This book explores the technological transformation of the image and its implications for photography. Contributors investigate many issues, and also, they examine the cultural meanings of new surveillance images, history and biography, etc.
In its day, spiritualism brought hundreds of thousands of Americans to s?ance tables and trance lectures. It has alternately been ridiculed as the apogee of fatuous credulity and hailed as a feminist movement. Its tricks have been exposed, its charlatans unmasked, and its heroes' names lost to posterity. In its day, however, its leaders were household names and politicians worried about capturing the Spiritualist vote. Cathy Gutierrez places Spiritualism in the context of the 19th-century American Renaissance. Although this epithet usually signifies the sudden blossoming of American letters, Gutierrez points to its original meaning: a cultural imagination enraptured with the past and the classics in particular, accompanied by a cultural efflorescence. Spiritualism, she contends, was the religious articulation of the American Renaissance, and the ramifications of looking backward for advice about the present were far-reaching. The Spiritualist movement, says Gutierrez, was a 'renaissance of the Renaissance,' a culture in love with history as much as it trumpeted progress and futurity, and an expression of what constituted religious hope among burgeoning technology and colonialism. Rejecting Christian ideas about salvation, Spiritualists embraced Platonic and Neoplatonic ideas. Humans were shot through with the divine, rather than seen as helpless and inexorably corrupt sinners in the hands of a transcendent, angry God. Gutierrez's study of this fascinating and important movement is organized thematically. She analyzes Spiritualist conceptions of memory, marriage, medicine, and minds, explores such phenomena as machines for contacting the dead, spirit-photography, the idea of eternal spiritual affinity (which implied the necessity for marriage reform), the connection between health and spirituality, and mesmerism.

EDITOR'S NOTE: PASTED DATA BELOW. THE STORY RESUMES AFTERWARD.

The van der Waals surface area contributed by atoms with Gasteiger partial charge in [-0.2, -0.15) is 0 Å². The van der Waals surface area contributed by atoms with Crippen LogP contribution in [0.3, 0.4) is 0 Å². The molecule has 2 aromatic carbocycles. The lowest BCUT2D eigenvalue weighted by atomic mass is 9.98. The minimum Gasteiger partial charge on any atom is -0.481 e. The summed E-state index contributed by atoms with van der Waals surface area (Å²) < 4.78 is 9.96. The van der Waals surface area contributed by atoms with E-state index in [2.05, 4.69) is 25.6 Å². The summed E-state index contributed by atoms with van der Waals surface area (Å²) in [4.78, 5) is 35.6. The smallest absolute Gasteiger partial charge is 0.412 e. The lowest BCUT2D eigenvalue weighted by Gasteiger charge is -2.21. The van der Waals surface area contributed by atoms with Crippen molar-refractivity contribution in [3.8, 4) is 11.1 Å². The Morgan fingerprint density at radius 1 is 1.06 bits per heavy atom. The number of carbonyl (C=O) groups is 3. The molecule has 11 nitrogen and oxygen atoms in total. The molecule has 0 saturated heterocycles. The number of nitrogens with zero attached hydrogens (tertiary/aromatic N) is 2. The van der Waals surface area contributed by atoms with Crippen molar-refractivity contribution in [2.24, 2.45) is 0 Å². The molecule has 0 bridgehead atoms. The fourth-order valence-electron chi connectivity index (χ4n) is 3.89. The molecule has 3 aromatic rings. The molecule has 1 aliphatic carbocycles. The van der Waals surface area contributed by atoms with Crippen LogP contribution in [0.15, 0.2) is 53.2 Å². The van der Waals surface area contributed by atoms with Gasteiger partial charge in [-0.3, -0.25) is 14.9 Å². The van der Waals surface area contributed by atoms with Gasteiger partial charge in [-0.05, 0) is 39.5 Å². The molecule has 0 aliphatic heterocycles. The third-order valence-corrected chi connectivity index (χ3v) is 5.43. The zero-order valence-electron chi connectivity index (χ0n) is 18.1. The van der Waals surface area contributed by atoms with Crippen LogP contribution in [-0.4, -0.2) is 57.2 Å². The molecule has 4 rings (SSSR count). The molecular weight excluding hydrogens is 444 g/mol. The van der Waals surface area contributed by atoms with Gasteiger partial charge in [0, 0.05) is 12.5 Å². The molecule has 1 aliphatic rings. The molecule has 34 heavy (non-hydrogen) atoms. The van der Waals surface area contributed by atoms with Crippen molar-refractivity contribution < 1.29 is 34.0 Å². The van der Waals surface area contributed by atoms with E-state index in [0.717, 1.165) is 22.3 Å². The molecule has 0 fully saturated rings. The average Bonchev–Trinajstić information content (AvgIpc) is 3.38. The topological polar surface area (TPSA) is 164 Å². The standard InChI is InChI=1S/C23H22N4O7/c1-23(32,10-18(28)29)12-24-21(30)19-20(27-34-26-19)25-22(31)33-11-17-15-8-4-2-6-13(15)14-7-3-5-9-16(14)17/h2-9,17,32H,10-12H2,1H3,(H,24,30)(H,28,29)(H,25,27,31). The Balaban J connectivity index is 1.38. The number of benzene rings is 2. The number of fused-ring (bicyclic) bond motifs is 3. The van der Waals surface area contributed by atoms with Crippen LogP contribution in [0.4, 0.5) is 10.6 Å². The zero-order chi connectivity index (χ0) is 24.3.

While it may be considered taboo, any woman married, single, or otherwise should feel good about her decision to take a lover. How To Pick a Lover is a groundbreaking book written to help women have meaningful and rewarding love affairs. How do you choose a lover? There are no time-honored rules, Greek chorus, or yenta to tell you what qualities to look for or how to avoid potential minefields. Literature is ripe with cautionary tales about bad things that happen to good women who stoop to the "folly" of taking a lover. And traditionally, a womans sexuality has been secondary to that of a mans. How To Pick a Lover takes you on a journey of self-discovery, exploring your right to emotional and sexual fulfillment including the option of having a lover. Many of your attitudes and beliefs about courting and being courted will be challenged throughout the pages of this book. In return, you will gain insights into the attributes and behaviors of men positive and negative that you must pay attention to if you are to pick a lover that is right for you.